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Fern Hill – American Choral Music
Williametta SPENCER (b.1932)
At the Round Earth’s Imagined Corners [2:09]
John CORIGLIANO (b.1938)
L’Invitation au Voyage [7:25]
Jean BELMONT (b.1939)
The Passionate Shepherd to His Love [4:03]
The Roadside Fire [4:46]
James MULHOLLAND (b.1935)
A Red, Red Rose [4:11]
Samuel BARBER (1910 – 1981)
Reincarnations Op.16 [8:36]
John CORIGLIANO (b.1938)
Fern Hill [18:13]
arr. Conrad SUSA (b.1935)
Shenandoah [3:17]
Jean BELMONT (b.1939)
Johnny Has Gone for a Soldier [3:53]
arr. Alice PARKER (b.1925)
Johnny, I Hardly Knew Ye [4:13]
arr . Mack WILBERG (b.1955)
I’m Goin’ Away [4:38]
arr. Roy RINGWALD (1910 – 1995)
Deep River [2:51]
The Kansas City Chorale/Charles Bruffy
rec. The Scottish Rite Temple, Kansas City Missouri USA, 31 May, 1-3 June 1995
NIMBUS NI5449 [68:15]

Experience Classicsonline

 
The Kansas City Chorale are simply magnificent. I was eager to hear this CD - and frankly anything else they have put on disc - since, by chance, I reviewed their Christmas disc Nativitas last year. All of the excellent opinions I gained about them on that disc are repeated if not amplified here. My only sorrow is that I have discovered them fifteen years after the event! At the time they were a Nimbus exclusive artist but I see from their website that they now record for Chandos and I will be seeking out those discs on the strength of these current performances. Every element of this CD from repertoire to performance to recording to presentation is ideal and a model to any company on how to produce a superb product.
 
The choir is a 24 strong professional choir (still today) under the direction of Charles Bruffy and are Grammy Award winners – so clearly others knew how good they are even if I didn’t! A slightly unusual aspect of this is that they divide the standard SATB exactly six voices to a part. However, one of their finest and most defining characteristics is the extraordinary tonal blend and balance they achieve. This can be done only by the finest voices taking enormous care – I love the way the balance shifts with the significance of each line’s musical material – voices emerge and sink back into the overall texture in the most natural and seamless of ways. Solos are taken from within the choir and are never less than disarmingly beautiful. Bruffy is committed to the promotion of new American music but please please please do not let the spectre of “contemporary” put you off this disc. This is all repertoire that lies firmly in the post-modern tonal idiom and much of it is ravishingly beguiling. In the midst of repertoire by well-known composers such as Samuel Barber and John Corigliano there are real discoveries by Williametta Spencer and Jean Belmont. The latter is clearly a favourite of the Chorale since she featured on the above-mentioned Nativitas disc.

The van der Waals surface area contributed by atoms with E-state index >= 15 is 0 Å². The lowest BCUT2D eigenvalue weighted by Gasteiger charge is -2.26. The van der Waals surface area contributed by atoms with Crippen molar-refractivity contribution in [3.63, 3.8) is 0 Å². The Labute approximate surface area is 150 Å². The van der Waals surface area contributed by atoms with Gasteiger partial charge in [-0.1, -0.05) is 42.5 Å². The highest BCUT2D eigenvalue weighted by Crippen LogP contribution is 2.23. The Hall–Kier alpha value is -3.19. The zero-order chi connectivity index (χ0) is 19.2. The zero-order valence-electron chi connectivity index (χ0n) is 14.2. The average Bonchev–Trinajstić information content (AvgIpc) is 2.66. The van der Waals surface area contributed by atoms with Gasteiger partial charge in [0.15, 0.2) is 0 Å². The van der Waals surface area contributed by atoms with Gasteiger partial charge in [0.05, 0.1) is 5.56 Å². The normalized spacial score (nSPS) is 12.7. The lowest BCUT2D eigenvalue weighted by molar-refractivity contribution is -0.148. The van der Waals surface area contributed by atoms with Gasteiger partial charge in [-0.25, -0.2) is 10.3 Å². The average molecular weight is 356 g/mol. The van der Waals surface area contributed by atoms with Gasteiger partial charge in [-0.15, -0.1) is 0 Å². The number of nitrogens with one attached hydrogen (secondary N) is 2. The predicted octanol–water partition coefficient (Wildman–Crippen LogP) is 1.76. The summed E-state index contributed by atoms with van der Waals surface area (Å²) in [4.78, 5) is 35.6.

Rarely have I listened to a disc where every single track was both previously unknown to me and a joyful discovery. Whether it is the sparkling brilliance of Spencer’s At the Round Earth’s Imagined Corners or achingly poignant arrangement of Shenandoah by Conrad Susa the chorus match their singing to the style and demands of the music perfectly. Yet at the same time the music never becomes arch or mannered in the way that some over-rehearsed choirs do; the music is always allowed to speak for itself. This is always passionate yet appropriate singing with power (both technical and musical) always in reserve. Dynamics expand effortlessly over an enormous range – this never sounds like the chamber choir that 24 voices would normally dictate it is. Allied to superb diction and an ideal church acoustic – warm yet not overly resonant – this is as aurally enchanting a disc of choral music as I have heard in some time.